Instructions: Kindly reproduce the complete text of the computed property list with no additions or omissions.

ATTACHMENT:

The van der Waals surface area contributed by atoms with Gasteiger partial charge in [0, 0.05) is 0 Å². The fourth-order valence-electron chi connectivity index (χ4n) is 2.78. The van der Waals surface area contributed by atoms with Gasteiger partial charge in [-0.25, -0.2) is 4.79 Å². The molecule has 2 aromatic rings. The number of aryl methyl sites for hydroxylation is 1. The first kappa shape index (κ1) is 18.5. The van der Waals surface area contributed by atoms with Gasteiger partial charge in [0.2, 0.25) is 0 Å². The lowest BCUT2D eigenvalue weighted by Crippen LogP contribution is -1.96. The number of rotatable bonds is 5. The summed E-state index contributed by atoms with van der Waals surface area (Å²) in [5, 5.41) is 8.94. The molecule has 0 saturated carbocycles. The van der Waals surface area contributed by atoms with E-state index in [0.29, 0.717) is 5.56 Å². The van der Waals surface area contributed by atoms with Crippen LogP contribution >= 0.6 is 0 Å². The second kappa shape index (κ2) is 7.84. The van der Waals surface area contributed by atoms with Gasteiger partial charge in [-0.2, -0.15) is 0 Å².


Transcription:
The van der Waals surface area contributed by atoms with Gasteiger partial charge in [0, 0.05) is 0 Å². The fourth-order valence-electron chi connectivity index (χ4n) is 2.78. The van der Waals surface area contributed by atoms with Gasteiger partial charge in [-0.25, -0.2) is 4.79 Å². The molecule has 2 aromatic rings. The number of aryl methyl sites for hydroxylation is 1. The first kappa shape index (κ1) is 18.5. The van der Waals surface area contributed by atoms with Gasteiger partial charge in [0.2, 0.25) is 0 Å². The lowest BCUT2D eigenvalue weighted by Crippen LogP contribution is -1.96. The number of rotatable bonds is 5. The summed E-state index contributed by atoms with van der Waals surface area (Å²) in [5, 5.41) is 8.94. The molecule has 0 saturated carbocycles. The van der Waals surface area contributed by atoms with E-state index in [0.29, 0.717) is 5.56 Å². The van der Waals surface area contributed by atoms with Crippen LogP contribution >= 0.6 is 0 Å². The second kappa shape index (κ2) is 7.84. The van der Waals surface area contributed by atoms with Gasteiger partial charge in [-0.2, -0.15) is 0 Å².